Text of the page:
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Fratelli Cosulich Unipessoal, S.A. v. Specialty Fuels Btu, LLC

United States District Court, S.D. Alabama, Southern Division

June 4, 2015



WILLIAM E. CASSADY, Magistrate Judge.

This cause is before the Magistrate Judge for issuance of a report and recommendation, pursuant to 28 U.S.C. § 636(b), on the motions to dismiss filed by the Defendants, Specialty Fuels BTU, LLC, ("BTU"), F. Javier Brito ("Brito"), and Bunkers International Corp. ("BIC") (docs. 65 and 67), the response filed by the Plaintiff, Fratelli Cosulich Unipessoal, S.A., ("Fratelli") (doc. 73), and the replies filed by the Defendants (docs. 74 and 75). Upon consideration of the foregoing pleadings, the Magistrate Judge RECOMMENDS that BIC's motion to dismiss (doc. 65) be DENIED and that BTU and Brito's motion to dismiss (doc. 67) be GRANTED IN PART and DENIED IN PART, as discussed below.

I. Background and Relevant Allegations in the Third Amended Complaint ("TAC")

As alleged by the Plaintiff in the TAC (doc. 64), this matter arises from a series of transactions involving the Plaintiff, the Defendants, and former Defendant Specialty Fuels Bunkering, LLC, ("Bunkering").[1] ( Id. )

A. The Parties.

The Plaintiff is a foreign corporation "engaged, in part, in the business of vessel bunkering and the trading of fuel oil and fuel oil by-products." ( Id., ¶ 1.) Bunkering and BTU are domestic limited liability companies that "were engaged in the business of wholesale supply of fuel products." ( Id., ¶¶ 2-3, 8.) Brito allegedly was the controlling member of both Bunkering and BTU. ( Id., ¶ 4.) According to the TAC, "Brito was the principal founder [and] investor... and... the disputed managing member of Bunkering, " as well as "the principal founder [and] investor... and... the managing and sole member of BTU." ( Id. ) The Plaintiff alleges that Bunkering and BTU

operated, jointly and/or separately, by buying fuel components, blending them to make specific types of fuel, and then selling the finished fuel or fuel oil by-product to a buyer. This type of operation required enough capital or credit on the part of Bunkering and BTU to enable each entity to purchase the component parts of the fuel, store them, blend them, sell them, deliver the product and then await payment. Bunkering and BTU engaged in business in such a manner, and through representations by their representatives and [BIC], that [the Plaintiff] considered them to be essentially the same company, "Specialty", [2] owned, managed and controlled by one person, Brito.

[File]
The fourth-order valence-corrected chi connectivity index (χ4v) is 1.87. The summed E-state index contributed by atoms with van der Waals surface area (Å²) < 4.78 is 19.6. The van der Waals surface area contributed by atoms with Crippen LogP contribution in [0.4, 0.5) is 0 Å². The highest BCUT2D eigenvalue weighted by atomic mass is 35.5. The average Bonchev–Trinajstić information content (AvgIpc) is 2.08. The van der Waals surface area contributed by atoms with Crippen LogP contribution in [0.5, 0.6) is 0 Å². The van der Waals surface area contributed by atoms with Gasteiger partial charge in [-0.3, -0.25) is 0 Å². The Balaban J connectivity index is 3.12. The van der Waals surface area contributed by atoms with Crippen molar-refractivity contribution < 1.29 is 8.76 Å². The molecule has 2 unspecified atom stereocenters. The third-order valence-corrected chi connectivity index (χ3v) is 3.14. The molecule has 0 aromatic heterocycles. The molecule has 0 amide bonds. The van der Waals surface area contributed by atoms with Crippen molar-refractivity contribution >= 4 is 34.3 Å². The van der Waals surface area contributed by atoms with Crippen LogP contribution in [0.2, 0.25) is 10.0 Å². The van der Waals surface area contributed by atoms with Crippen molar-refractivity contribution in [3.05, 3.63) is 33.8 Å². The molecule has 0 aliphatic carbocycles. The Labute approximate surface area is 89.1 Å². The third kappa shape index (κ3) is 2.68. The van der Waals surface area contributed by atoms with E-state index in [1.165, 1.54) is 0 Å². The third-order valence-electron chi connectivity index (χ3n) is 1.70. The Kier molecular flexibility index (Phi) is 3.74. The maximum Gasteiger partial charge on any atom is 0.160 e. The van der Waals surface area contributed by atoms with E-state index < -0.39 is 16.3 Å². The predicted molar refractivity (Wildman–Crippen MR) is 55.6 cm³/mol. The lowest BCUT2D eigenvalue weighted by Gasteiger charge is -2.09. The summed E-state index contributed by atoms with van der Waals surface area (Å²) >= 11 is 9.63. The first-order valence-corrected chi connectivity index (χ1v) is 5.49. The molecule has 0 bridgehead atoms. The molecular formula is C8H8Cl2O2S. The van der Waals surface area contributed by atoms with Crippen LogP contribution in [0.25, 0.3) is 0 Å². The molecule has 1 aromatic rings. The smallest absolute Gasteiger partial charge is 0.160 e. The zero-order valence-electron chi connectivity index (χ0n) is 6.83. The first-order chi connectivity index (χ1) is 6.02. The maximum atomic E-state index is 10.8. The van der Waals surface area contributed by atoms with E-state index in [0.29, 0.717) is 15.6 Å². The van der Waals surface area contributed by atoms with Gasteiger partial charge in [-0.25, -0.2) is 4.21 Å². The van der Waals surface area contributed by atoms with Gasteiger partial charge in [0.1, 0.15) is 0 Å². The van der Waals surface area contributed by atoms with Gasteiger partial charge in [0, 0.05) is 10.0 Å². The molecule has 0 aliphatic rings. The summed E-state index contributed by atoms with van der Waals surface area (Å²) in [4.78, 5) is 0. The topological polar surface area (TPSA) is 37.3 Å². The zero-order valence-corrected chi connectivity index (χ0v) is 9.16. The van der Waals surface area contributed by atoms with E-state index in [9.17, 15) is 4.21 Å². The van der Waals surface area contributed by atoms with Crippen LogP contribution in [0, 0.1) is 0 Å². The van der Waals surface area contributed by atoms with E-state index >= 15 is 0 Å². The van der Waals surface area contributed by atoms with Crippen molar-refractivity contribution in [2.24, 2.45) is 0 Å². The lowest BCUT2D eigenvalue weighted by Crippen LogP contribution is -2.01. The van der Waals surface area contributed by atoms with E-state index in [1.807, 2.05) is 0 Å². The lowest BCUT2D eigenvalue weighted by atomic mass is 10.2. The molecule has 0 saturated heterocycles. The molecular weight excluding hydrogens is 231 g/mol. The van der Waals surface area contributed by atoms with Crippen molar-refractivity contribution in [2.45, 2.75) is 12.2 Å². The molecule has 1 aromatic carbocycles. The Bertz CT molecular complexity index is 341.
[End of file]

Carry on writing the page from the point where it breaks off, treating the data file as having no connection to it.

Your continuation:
( Id., ¶ 8.) BIC is a domestic corporation that served as the exclusive broker for the Plaintiff's transactions with Bunkering and BTU from 2011 onward. ( Id., ¶¶ 5, 10-11.)

B. BIC's relationship with the Plaintiff and Specialty.

Prior to 2011, the Plaintiff transacted directly with Bunkering and BTU. ( Id., ¶ 9.) Paul Pappaceno handled those transactions on behalf of the Plaintiff. ( Id. ) At the time, he was employed by the Plaintiff's agent, Asamar, Inc. ( Id. ) However, Pappaceno began working for BIC in late 2010. ( Id., ¶ 10.)

Shortly thereafter at Pappaceno's urging, he and [the Plaintiff's] management orally agreed that [BIC] would act as [the Plaintiff's] broker for all Bunkering and BTU transactions.
... From the time that Pappaceno began working for [BIC] through and including one or both of the transactions that are the subject of this lawsuit, all of [the Plaintiff's] transactions and dealings with Bunkering and BTU were conducted solely through Pappaceno and his employer, [BIC], as broker for [the Plaintiff], and as the exclusive representative of Bunkering, BTU and Brito.
... In consideration for these services, [BIC] received monetary commissions from [the Plaintiff] on the transactions.
... During this time frame, Pappaceno, on behalf of [BIC], demanded that [the Plaintiff] not directly contact anyone at Bunkering or BTU which resulted in Pappaceno and [BIC] becoming the sole intermediary and conduit for information between [the Plaintiff] and "Specialty" (Bunkering and BTU). Because of this insistence, [the Plaintiff] was placed into a position of having to trust that Pappaceno and [BIC] would provide it with timely and accurate information concerning "Specialty's" financial ability to perform on the transactions, among other things.